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UFO Researchers and Mysterious Deaths

On the surface of it all, it wouldn’t seem that the job of UFO researcher should be too dangerous. They read up on the lore and cases, perhaps go check things out, and they are investigating a phenomenon that many people don’t believe in to begin with. However, judging by some of the cases, it seems that there is a very big risk to be had indeed, as many researchers seem to have the habit of turning up dead. From conspiracies and strange “suicides,” to mysterious illnesses and more, UFO researchers seem to have more occupational hazards that one might initially suspect.

People who investigate UFOs have been turning up dead for decades. In 1959, we have the case of a very well-known astronomer, archeologist, and UFO researcher by the name of Morris K. Jessup. He was known in the UFO community mostly for his unorthodox theories, early postulation on the ancient astronaut theory and alternative history, and for his books The Case for the UFO (1955), UFOs and the Bible, The UFO Annual (both 1956), and The Expanding Case for the UFO. (1957). Jessup is known for having influenced the growing field of ancient astronauts, with his work forming the basis of other books that would follow in this vein, including the classic Chariots of the Gods, by Erich von Däniken, and others. He is also well-known for his involvement with the notorious Philadelphia Experiment, which purportedly sought to render a US Navy vessel invisible, and also for his mysterious death.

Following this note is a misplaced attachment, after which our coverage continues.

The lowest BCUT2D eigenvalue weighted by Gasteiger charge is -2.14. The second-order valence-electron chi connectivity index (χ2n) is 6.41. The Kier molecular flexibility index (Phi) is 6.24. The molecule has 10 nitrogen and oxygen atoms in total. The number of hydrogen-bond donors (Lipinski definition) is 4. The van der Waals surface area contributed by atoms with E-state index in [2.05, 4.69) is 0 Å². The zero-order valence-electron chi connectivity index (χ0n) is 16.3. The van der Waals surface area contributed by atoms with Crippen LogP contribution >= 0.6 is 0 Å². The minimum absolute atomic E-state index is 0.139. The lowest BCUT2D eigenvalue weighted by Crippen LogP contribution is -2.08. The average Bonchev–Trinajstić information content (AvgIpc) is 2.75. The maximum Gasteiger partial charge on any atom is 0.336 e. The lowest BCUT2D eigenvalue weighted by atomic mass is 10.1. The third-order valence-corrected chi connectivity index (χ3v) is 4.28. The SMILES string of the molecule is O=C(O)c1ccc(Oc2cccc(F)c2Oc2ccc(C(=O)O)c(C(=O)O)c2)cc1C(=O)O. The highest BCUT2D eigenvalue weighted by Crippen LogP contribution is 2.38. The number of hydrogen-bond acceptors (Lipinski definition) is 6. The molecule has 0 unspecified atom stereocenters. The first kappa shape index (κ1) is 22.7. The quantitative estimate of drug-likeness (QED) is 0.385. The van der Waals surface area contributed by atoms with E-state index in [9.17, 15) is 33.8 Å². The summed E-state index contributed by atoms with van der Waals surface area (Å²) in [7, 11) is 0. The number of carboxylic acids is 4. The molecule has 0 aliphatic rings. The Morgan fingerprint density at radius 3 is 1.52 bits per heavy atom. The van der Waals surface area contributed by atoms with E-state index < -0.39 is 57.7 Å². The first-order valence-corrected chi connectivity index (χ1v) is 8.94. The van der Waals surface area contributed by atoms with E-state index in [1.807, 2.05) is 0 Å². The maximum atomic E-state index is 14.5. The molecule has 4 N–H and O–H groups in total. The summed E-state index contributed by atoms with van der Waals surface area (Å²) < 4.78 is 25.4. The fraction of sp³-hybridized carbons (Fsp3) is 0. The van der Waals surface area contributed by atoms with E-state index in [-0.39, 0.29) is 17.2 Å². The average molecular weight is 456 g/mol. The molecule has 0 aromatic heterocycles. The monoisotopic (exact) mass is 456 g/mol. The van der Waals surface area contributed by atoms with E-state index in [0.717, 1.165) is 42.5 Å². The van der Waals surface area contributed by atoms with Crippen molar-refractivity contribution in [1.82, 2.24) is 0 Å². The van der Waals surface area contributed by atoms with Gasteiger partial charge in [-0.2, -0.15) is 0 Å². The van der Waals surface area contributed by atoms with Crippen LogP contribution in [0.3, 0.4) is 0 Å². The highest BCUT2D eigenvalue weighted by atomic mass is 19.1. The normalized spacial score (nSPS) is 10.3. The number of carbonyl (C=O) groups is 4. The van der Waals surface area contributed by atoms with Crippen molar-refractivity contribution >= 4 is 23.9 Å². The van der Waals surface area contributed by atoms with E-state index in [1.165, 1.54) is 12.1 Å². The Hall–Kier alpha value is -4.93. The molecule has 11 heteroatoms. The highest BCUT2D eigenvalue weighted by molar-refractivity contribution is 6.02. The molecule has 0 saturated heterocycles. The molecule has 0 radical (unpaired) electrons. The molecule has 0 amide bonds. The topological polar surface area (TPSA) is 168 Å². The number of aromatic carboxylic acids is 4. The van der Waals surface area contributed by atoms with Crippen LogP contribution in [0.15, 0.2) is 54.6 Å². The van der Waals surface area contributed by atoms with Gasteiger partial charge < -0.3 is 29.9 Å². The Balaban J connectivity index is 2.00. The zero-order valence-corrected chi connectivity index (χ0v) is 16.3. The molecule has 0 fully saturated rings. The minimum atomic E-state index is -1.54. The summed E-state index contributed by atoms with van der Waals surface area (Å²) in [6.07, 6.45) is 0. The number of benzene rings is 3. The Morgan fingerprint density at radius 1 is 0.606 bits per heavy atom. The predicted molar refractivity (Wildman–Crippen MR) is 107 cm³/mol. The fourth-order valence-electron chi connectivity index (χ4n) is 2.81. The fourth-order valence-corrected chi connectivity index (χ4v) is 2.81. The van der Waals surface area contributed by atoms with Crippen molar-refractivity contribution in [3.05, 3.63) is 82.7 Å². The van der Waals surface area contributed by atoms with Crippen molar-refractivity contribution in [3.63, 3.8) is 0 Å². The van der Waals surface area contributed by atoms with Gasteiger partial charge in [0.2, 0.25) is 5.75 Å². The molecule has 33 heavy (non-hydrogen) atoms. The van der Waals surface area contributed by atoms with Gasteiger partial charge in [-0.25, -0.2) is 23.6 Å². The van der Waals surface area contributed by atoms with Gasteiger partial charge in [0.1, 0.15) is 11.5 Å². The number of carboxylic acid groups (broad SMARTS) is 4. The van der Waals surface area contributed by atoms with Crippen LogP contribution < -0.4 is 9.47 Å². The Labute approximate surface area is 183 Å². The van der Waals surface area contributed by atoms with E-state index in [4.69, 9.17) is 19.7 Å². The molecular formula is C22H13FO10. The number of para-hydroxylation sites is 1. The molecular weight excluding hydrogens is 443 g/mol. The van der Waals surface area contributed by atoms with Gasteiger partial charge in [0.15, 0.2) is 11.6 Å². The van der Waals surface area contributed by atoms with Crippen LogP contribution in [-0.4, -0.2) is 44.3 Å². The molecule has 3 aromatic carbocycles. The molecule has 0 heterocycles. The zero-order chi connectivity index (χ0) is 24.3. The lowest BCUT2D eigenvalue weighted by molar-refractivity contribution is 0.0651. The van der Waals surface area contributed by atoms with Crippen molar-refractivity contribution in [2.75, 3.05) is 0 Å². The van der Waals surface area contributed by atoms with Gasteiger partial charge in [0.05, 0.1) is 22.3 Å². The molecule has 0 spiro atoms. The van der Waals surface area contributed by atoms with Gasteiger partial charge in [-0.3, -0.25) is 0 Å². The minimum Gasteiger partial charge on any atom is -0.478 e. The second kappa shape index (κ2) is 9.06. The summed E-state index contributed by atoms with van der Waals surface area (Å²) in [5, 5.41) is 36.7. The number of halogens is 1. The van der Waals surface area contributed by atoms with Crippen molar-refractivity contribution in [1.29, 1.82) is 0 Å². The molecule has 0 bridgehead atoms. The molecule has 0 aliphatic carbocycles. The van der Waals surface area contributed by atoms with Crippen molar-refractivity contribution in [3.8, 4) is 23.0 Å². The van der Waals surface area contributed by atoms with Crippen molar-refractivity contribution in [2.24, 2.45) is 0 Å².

1958 was a rough year for Jessup. His books hadn’t been selling well, his wife left him, and he was involved in a car accident in Florida that left him seriously injured. On April 19, 1959, Jessup made arrangements to meet with a researcher named Manson Valentine, allegedly because he wanted to give some classified information on the Philadelphia Experiment. He never got the chance, because on April 20 he was found dead in his car in Dade County, Florida, a hose running from the exhaust pipe to the window. Although it was ruled a suicide, there has long been talk of conspiracies and things that don’t add up.

Morris K. Jessup

One is that a police detective who investigated the case would claim that it seemed a bit too professional. There is also the fact that it would turn out that Jessup had been plagued with strange calls in the days leading up to his death, and that he had just met with the mysterious Carlos Allende, who had written the letter that was instrumental to bringing the Philadelphia Experiment to public knowledge. More ominous still was that no autopsy was ever performed on the body, which is not only strange, but also apparently against Florida law. The idea here is that this was no mere suicide at all, but rather an orchestrated hit designed to keep him quiet about the secrets he knew about the Philadelphia Experiment. It must be added that no one is sure that the Philadelphia Experiment was ever even real or not, as well as the fact that friends and family have said that his troubles in the year leading up to his death had caused him to sometimes mention suicide. What happened here? Was this just a simple suicide or a nefarious assassination? Who knows?